How to Write With Purpose and Clarity
Many people mistake writing as the special realm of published authors and bloggers. That’s just not true; writing is a way to organize your thoughts, express yourself, and work out tough problems.
“Don’t judge a book by its size, but rather its substance”
For some reason, people tell me they like the way I write, it seems like I’m having a conversation with them and only them. To tell you the truth, that’s what I’m aiming for.
When I’m sitting down in front of my computer, I usually start with the white screen of death, the type bar on my word processor blinking, just waiting for me stain the white page with black ink.
After a few minutes of organizing my thoughts, I start, imagining I’m sitting down and explaining a concept to my younger sister.
She’s an intelligent person and I love her to death, but she can’t be bothered to make heads or tails of what I’m saying if it’s not clear and to the point.
So, as I imagine sitting down with her, I construct an outline, hitting on the most important points so she can decide whether it’s something she wants to learn more about.
As she gives me her nod of approval with a slight smile tugging at the corner of her mouth, I know I’m in business.
I throw away all the high level terms I was going to use because I know what she’d tell me “plain English only Daniel”.
Her statement always brings a smile to my face as I begin to explain it to her like a five-year-old.
As I dive deeper into my explanation, her pupils dilate and force her light brown iris to hug the whites of her eyes. I know I’ve gotten her attention now, and when I’ve gotten her attention, I’ve gotten the attention of my reader.
It’s time to dive into my narrative properly. This time, I know she’s already swallowed the hook so I lay out the details with the best supporting evidence I can think of.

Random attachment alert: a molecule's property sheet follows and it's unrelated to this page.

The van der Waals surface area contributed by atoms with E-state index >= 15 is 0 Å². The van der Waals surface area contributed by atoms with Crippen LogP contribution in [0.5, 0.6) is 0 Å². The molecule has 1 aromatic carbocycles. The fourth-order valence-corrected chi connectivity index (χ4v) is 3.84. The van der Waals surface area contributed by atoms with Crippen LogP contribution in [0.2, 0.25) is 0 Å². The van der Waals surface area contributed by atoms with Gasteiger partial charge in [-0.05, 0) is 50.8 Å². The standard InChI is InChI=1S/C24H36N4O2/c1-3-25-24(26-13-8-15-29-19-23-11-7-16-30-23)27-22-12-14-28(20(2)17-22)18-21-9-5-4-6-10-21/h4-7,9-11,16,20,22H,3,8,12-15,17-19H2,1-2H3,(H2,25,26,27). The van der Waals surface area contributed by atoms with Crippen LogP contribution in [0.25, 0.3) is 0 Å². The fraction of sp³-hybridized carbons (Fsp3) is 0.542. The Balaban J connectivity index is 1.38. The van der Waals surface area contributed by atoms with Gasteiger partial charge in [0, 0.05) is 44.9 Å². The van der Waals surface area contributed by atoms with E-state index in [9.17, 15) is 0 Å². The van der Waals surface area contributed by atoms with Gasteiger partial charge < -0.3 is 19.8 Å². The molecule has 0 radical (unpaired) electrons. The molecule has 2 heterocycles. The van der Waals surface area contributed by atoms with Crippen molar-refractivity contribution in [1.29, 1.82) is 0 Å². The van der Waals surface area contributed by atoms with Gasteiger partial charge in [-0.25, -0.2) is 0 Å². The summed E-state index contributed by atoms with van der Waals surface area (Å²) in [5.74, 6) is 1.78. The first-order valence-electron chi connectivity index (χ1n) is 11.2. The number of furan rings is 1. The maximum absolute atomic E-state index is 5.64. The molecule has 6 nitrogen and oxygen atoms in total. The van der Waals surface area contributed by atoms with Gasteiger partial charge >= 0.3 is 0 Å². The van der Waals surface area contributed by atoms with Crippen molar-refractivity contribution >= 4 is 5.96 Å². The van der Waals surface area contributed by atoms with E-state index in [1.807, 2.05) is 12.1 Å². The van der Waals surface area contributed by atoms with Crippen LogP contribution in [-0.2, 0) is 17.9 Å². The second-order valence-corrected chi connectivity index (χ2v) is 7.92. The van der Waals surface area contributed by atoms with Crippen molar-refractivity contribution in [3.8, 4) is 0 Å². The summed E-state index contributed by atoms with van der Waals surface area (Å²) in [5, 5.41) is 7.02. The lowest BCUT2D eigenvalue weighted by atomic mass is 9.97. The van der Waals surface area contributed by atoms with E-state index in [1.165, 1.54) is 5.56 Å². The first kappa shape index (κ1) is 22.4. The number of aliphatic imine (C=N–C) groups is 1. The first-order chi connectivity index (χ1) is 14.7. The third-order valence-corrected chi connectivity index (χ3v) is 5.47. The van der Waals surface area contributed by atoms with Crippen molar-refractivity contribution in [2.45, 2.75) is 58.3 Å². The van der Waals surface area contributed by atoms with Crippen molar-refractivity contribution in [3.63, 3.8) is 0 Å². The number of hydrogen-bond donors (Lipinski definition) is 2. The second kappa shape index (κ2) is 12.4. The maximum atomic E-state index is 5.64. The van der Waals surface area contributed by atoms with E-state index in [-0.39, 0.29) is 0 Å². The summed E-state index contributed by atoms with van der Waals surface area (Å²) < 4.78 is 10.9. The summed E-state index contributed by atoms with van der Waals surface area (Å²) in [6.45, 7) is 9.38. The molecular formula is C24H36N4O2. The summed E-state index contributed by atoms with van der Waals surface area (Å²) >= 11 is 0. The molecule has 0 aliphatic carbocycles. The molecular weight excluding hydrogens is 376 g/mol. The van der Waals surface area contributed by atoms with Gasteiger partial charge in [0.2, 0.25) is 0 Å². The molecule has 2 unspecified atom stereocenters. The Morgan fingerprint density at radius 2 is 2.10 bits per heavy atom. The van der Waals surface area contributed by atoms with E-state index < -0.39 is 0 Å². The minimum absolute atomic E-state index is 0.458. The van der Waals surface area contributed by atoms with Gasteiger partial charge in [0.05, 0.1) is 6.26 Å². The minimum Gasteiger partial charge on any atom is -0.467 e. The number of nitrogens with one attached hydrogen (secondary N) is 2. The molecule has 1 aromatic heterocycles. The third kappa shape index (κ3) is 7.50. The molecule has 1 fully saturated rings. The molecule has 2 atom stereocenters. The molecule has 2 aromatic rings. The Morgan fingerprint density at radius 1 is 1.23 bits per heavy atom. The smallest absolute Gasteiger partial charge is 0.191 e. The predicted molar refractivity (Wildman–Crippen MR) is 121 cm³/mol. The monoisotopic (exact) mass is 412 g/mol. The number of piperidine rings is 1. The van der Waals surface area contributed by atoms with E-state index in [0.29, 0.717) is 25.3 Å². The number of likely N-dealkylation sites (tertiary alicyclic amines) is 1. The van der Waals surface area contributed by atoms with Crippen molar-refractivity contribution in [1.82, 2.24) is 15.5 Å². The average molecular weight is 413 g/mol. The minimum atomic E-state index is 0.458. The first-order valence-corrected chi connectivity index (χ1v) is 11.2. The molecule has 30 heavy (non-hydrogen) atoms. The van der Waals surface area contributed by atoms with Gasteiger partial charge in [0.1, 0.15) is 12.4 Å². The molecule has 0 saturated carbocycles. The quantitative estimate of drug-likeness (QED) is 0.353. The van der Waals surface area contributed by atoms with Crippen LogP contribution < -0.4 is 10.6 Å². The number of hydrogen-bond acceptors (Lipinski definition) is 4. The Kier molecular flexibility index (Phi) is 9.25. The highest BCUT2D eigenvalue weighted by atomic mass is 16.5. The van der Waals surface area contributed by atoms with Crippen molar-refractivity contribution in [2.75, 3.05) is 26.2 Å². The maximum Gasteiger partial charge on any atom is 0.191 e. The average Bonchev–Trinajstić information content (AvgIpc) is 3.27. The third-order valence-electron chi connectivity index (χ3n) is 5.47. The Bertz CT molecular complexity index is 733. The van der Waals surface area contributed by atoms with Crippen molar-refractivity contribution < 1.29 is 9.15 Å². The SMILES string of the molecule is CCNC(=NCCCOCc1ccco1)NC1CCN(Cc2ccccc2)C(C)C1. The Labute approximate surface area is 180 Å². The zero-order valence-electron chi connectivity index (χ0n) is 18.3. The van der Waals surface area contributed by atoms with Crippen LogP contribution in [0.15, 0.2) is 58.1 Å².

I go off on tangents
I use too many words
I enter a few wandering explanations that only serve to confuse her
“Tighten it up Daniel, you’re losing me.” She whispers into my imagination.
I realize that her attention has been fading; she’s close to standing up and going about her day.
I can’t have that so I cut out all the details she doesn’t need to understand the message I’m trying to convey.
Now comes the moment of truth.
I’ve said my piece and only one question remains.
“Did you get it?”
I want to make sure that I didn’t waste my effort; I want to make sure the energy I poured into my piece did what it was supposed to.
“Yea, I understand what you’re saying, I’m going to go explain it to mom, she was asking me about it the other day.”
Yes! I exclaim in my head as my imaginary sister walks away. I’ve been able to deliver my message clearly, the ultimate aim of writing.
So clear in fact that she not only understands what I’m trying to say but wants to share it with the world.
So how do I do it?
It’s simple really.
Write for One Person
Communication is a personal medium. When you listen to a song and love it, it’s not because the musician is talking to the world, it’s because something in that song is speaking directly to you.
The same thing happens when you learn how to write. In order to connect with a thousand people you need to write for one.
In my own writing process, I chose a single person, my younger sister. Not a target audience, not an ideal group, not a demographic; just one person.
I imagined sitting on my favorite lounge chair in the early evening, kicking my feet up, sipping a glass of Sancerre, and explaining my thought process to her.